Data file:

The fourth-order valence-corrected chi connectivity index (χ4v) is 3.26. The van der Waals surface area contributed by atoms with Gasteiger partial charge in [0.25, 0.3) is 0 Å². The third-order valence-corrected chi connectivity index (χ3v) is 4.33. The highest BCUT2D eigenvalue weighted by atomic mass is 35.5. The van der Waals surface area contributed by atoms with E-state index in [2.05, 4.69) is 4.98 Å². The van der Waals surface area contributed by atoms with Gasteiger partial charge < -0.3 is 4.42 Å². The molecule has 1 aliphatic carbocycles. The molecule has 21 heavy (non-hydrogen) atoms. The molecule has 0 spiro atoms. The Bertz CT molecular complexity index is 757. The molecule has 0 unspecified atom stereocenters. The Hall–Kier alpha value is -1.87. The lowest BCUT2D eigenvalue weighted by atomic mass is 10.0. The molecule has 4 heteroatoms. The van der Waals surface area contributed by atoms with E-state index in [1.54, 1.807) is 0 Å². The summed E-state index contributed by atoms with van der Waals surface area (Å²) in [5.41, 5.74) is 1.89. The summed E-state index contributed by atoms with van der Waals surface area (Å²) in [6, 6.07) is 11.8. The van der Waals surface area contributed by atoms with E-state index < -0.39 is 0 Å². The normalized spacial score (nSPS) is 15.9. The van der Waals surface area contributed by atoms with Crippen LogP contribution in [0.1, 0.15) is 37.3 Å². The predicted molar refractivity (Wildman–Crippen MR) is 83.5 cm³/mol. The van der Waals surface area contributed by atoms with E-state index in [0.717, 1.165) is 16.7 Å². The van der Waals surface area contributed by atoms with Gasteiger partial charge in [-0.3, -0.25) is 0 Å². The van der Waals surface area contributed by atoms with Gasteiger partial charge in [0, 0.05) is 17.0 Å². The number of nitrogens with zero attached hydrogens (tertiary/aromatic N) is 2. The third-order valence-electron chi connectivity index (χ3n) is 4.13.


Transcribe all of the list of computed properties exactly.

The fourth-order valence-corrected chi connectivity index (χ4v) is 3.26. The van der Waals surface area contributed by atoms with Gasteiger partial charge in [0.25, 0.3) is 0 Å². The third-order valence-corrected chi connectivity index (χ3v) is 4.33. The highest BCUT2D eigenvalue weighted by atomic mass is 35.5. The van der Waals surface area contributed by atoms with E-state index in [2.05, 4.69) is 4.98 Å². The van der Waals surface area contributed by atoms with Gasteiger partial charge < -0.3 is 4.42 Å². The molecule has 1 aliphatic carbocycles. The molecule has 21 heavy (non-hydrogen) atoms. The molecule has 0 spiro atoms. The Bertz CT molecular complexity index is 757. The molecule has 0 unspecified atom stereocenters. The Hall–Kier alpha value is -1.87. The lowest BCUT2D eigenvalue weighted by atomic mass is 10.0. The molecule has 4 heteroatoms. The van der Waals surface area contributed by atoms with E-state index in [1.54, 1.807) is 0 Å². The summed E-state index contributed by atoms with van der Waals surface area (Å²) in [5.41, 5.74) is 1.89. The summed E-state index contributed by atoms with van der Waals surface area (Å²) in [6, 6.07) is 11.8. The van der Waals surface area contributed by atoms with E-state index < -0.39 is 0 Å². The normalized spacial score (nSPS) is 15.9. The van der Waals surface area contributed by atoms with Crippen LogP contribution in [0.1, 0.15) is 37.3 Å². The predicted molar refractivity (Wildman–Crippen MR) is 83.5 cm³/mol. The van der Waals surface area contributed by atoms with E-state index in [0.717, 1.165) is 16.7 Å². The van der Waals surface area contributed by atoms with Gasteiger partial charge in [-0.3, -0.25) is 0 Å². The van der Waals surface area contributed by atoms with Gasteiger partial charge in [0, 0.05) is 17.0 Å². The number of nitrogens with zero attached hydrogens (tertiary/aromatic N) is 2. The third-order valence-electron chi connectivity index (χ3n) is 4.13.